Alternatively, a rotary furnace 104 may be used. A rotary furnace 104 is similar to a concrete mixer. The aluminum scrap tumbles in one corner of the rotating cylinder. The flame is directed away from this area and heats the refractory lining. The hot lining rotates and contacts the aluminum and transfers energy to the aluminum. A rotary furnace 104 is a preferred method for melting scrap for ReAl production. If a rotary furnace 104 or side well furnace 110 is used, the scrap exiting the rotary furnace 104 or side well furnace 110 may be melted and cast into ingots, sows or pigs 106 in an operation separated from the slug production. These ingots, sows or pigs may be melted in a second reverbatory furnace 108 with minimal melt loss because the surface area is relatively small.
If elevated melt loss does occur during the melting process, dross must be removed from the bath.
In one embodiment, Titanium boride (TiBor) 114 is added to the melted blend of aluminum alloys just prior to the caster normally by a continuous feed of aluminum with a titanium boride dispersion. Alternatively, the TiBor could possibly be added to the aluminum scrap alloy while it is in the furnace. The TiBor may refine the grain structure of the ReAl during processing. The TiBor concentration is between about 0.5 kg/metric tonne to about 1.3 kg/metric tonne. In some embodiments, the TiBor concentration is about 0.6 kg/metric tonne.Casting
Following the melting process, the molten alloy is cast. In the casting process, molten alloy is solidified into a continuous slab of any suitable dimension using one of several casting techniques. In some embodiments of the present invention, the cast slabs are about 8-14 inches in width and about 0.75-1. 5 inches thick. The casting speed should be in the range of between about 0.5 to about 0.8 metric tonnes/hour/inch of width. In some embodiments, the casting speed may be about 0.62 metric tonnes/hour/inch of width.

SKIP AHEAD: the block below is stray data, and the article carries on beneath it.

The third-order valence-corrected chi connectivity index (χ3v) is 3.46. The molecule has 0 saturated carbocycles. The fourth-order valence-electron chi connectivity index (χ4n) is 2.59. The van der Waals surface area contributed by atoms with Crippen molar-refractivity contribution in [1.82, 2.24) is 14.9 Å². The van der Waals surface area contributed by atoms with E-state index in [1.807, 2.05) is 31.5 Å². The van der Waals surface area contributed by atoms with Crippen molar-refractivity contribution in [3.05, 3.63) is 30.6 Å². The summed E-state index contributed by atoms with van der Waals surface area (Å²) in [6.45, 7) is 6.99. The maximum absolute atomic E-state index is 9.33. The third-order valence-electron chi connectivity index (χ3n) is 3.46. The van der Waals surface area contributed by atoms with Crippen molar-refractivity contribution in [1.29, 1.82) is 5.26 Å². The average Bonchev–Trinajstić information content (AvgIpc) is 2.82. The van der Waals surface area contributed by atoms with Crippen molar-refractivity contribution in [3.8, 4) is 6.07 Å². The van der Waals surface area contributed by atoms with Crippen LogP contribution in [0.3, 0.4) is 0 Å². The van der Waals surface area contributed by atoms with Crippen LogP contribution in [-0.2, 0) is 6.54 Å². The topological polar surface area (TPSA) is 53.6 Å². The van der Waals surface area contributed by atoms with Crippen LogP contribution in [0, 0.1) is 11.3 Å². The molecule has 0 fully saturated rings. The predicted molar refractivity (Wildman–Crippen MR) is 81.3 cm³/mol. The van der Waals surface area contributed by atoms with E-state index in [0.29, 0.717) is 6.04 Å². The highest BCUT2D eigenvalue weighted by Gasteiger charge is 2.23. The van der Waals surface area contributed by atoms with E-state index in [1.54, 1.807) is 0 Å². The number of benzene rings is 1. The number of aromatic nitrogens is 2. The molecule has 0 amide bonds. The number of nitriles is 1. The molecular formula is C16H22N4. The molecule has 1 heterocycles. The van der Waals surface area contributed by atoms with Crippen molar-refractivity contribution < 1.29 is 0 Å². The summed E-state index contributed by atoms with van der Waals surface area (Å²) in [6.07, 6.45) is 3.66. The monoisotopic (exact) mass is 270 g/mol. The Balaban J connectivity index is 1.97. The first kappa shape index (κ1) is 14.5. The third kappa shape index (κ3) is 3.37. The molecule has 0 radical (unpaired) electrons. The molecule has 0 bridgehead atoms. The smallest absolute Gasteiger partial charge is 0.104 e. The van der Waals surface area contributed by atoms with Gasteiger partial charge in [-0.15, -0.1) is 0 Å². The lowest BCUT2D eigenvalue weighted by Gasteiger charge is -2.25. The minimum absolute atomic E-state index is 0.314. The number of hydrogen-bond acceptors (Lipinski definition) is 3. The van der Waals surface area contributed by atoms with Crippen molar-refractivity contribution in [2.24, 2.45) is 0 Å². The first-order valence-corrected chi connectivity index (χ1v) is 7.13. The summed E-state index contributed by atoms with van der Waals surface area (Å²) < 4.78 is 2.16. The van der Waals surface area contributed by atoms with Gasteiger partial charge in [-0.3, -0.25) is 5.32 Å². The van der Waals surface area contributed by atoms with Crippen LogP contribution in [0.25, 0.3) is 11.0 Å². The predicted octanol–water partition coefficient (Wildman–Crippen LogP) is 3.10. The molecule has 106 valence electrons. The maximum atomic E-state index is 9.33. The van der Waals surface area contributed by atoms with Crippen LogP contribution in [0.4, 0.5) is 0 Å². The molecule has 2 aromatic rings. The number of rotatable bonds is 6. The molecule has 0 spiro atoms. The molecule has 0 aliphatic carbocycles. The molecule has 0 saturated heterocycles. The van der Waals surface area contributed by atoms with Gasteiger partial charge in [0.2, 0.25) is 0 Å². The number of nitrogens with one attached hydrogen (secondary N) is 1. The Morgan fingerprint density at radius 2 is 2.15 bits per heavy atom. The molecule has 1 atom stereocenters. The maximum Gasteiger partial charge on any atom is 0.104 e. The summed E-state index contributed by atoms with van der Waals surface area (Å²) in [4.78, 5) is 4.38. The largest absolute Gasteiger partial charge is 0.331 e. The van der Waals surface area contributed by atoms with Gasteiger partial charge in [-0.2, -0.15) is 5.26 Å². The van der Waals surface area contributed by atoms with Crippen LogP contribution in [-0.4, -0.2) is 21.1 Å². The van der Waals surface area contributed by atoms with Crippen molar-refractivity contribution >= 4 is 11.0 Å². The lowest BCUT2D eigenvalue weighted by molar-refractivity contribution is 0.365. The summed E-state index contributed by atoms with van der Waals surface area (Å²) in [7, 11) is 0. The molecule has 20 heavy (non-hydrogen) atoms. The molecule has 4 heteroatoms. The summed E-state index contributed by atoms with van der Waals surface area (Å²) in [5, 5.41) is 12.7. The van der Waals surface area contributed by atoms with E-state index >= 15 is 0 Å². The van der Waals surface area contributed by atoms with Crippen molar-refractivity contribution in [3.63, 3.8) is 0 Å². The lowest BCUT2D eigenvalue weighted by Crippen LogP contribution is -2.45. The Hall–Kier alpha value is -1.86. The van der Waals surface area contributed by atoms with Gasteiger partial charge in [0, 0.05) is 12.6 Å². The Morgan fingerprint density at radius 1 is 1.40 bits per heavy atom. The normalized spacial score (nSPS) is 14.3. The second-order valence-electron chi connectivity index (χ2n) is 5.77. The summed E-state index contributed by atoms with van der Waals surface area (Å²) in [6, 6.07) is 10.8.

Different casting methods may be used and may be chosen from a wheel belt caster 118, a Hazelett caster 116, a twin roll caster 120 and/or a block caster 122. When a wheel belt caster 118 is used, the molten aluminum is held between a flanged wheel and a thick metal belt during solidification. The belt wraps around the wheel at about 180°. Both the wheel and the belt are chilled with water on the back side to optimize and control heat extraction. This wheel belt caster process is commonly used to make 1070 and 1050 slugs. However, the thick steel belt is inflexible and unable to deflect and maintain contact with the slab that is shrinking due to solidification. The effect is magnified by the ReAl alloys because it solidifies over a larger temperature range than the more pure alloys, 1050 and 1070.